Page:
Typically, this type of seizure lasts between 10 and 30 seconds. The person, most often a child aged 5 to 15, abruptly stops whatever he's doing (talking, walking) and appears to "stare into space." Absence seizures rarely cause a true convulsion in which the person falls down or collapses. Despite briefly losing consciousness, the person recovers fully with no lingering confusion or other ill effects. These "spells" may occur infrequently or several times per hour.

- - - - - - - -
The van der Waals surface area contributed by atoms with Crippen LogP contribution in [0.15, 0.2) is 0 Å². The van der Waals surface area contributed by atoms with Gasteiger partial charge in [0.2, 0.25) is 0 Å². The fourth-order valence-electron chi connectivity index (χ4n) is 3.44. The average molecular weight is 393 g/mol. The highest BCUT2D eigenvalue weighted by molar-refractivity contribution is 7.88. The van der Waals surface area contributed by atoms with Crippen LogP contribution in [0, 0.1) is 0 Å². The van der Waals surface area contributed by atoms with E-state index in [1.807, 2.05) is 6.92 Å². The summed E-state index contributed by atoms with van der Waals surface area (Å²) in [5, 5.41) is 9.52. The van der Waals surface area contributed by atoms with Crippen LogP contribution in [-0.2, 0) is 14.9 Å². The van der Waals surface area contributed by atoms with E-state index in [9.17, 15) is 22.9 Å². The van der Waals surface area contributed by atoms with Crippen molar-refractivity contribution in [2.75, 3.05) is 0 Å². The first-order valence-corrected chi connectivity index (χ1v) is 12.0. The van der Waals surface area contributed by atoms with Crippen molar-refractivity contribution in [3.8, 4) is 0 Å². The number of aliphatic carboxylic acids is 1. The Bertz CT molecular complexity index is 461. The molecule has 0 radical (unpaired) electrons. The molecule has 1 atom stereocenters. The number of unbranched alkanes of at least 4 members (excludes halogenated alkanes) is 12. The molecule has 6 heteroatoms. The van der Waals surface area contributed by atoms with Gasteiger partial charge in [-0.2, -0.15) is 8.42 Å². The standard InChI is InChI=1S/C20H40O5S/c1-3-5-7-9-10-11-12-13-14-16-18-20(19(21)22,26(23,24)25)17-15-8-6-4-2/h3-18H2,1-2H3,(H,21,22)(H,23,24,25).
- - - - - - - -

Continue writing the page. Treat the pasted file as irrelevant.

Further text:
Absence seizures with age-related onset is genetic. About 15-40% of patients with these epilepsies have a family history of epilepsy; overall concordance in monozygotic twins is 74%, with a 100% concordance during the peak age of phenotypic expression. Family members may have other forms of idiopathic or genetic epilepsy (eg, febrile convulsions, generalized tonic-clonic seizures).